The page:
Iran is undoubtedly a source of instability and conflict in the Middle East, and a real danger to Israel. But present United States policy to deal with these issues is misconceived and likely to make them worse. President Donald Trump has initiated a programme of severe economic sanctions designed to bring Tehran to heel. In so doing he has undermined the agreement negotiated by his predecessor in alliance with the European Union, which was working, and replaced it with a policy of confrontation, which is not.

The agreement had persuaded Iran to wind back its nuclear ambitions, in particular the production of enriched uranium which would be a key component of Iranian nuclear weaponry. Tehran has announced that unless the other parties to the agreement can make good the harmful effects of American sanctions – which realistically they cannot – enrichment is to be stepped up. It is a form of nuclear blackmail.

It is also becoming apparent that the harassment of shipping in the Gulf of Oman is being used as an extra pressure point, though the Iranian government implausibly denies being responsible. The intention is apparently to have the rest of the world knocking on Mr Trump’s door, demanding that he reverse his sanctions policy because it is hurting their interests. Yet Tehran’s policy is as unlikely to succeed as Washington’s. The Iranians see the United States as a bully, and standing up to a bully has become a matter of national pride. This could conceivably include armed attacks on American military assets in the region – or at least Washington appears to think so, hence its despatch of extra troops. Thankfully, the worst-case scenario does not include a full-scale ground war between the US and Iran. But sporadic armed clashes in the Gulf, by sea or by air, are more likely. Each side seems intent on provoking the other. If anything, this increases the threat to Israel.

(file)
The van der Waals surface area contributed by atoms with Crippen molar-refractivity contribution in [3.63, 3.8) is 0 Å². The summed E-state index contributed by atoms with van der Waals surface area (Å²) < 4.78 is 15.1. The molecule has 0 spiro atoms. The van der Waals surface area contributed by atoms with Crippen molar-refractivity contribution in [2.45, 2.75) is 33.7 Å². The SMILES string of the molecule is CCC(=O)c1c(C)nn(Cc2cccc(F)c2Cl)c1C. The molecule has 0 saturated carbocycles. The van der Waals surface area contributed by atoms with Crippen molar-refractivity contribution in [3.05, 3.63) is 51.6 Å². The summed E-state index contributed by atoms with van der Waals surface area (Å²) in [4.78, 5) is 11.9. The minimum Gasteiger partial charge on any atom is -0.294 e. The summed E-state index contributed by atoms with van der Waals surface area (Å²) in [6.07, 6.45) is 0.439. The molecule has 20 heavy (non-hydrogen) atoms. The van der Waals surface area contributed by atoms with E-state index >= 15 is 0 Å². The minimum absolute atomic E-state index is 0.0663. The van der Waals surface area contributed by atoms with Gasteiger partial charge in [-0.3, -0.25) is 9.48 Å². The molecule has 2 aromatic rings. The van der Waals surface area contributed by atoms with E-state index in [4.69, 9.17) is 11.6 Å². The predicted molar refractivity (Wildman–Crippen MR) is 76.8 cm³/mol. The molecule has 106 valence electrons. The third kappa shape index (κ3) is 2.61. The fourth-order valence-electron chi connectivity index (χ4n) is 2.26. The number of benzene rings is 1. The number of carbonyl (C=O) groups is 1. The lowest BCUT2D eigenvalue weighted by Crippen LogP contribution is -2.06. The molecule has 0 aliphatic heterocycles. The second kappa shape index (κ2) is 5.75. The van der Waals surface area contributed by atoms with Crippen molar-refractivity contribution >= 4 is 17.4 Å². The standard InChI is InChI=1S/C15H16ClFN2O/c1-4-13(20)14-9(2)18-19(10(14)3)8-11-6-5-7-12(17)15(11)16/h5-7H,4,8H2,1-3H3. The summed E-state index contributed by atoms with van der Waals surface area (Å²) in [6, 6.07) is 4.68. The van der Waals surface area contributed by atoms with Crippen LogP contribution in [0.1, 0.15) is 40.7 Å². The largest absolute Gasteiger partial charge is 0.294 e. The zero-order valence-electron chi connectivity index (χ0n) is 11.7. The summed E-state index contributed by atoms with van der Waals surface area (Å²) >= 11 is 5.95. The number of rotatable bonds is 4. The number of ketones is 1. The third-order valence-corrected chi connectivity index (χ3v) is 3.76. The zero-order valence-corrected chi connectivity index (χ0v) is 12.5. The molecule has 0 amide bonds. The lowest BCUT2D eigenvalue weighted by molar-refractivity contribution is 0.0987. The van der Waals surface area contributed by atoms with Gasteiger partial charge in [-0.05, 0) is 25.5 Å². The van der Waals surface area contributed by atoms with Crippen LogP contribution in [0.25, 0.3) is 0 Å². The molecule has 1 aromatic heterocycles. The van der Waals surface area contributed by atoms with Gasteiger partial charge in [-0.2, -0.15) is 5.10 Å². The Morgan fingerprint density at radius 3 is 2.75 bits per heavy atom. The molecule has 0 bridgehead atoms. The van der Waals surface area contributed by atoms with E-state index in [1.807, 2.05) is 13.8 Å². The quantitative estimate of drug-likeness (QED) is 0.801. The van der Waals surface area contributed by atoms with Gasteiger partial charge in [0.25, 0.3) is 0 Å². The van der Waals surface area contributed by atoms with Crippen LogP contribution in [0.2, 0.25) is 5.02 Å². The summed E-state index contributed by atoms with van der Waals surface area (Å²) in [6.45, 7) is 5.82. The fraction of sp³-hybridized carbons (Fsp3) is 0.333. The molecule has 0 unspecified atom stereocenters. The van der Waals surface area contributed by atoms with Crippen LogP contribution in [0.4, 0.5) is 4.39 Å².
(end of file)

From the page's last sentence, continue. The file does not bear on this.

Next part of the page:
Confrontation may appeal to Mr Trump’s selfregard, but proud Iranians would sooner suffer than be humiliated by him. So the situation is heading for a bloodstained stalemate, and the world economy will have to absorb the shock of a likely spike in fuel prices. But given that the world is waking up to the harmful effects of its reliance on fossil fuels, this will reinforce the search for alternative energy sources. The less the world depends on Middle Eastern oil, the better.

States like Iran do not always act in their own economic interests, as US neo-conservatives imagine they do, but have higher ideological and religious goals. The Obama-EU deal with Tehran that Mr Trump has tried hard to destroy did not threaten the Iranians’ national pride as his policies now do. This is not to deny that Iran is a regional troublemaker nor that hardline elements in its government want it to be even more so. But Mr Trump’s approach, or more exactly that of John Bolton, his belligerent security adviser, is playing into their hands. US hardliners versus Iranian hardliners: that is hardly a prospectus for peace, nor an optimistic basis for mediation.

2 | THE TABLET | 22 JUNE 2019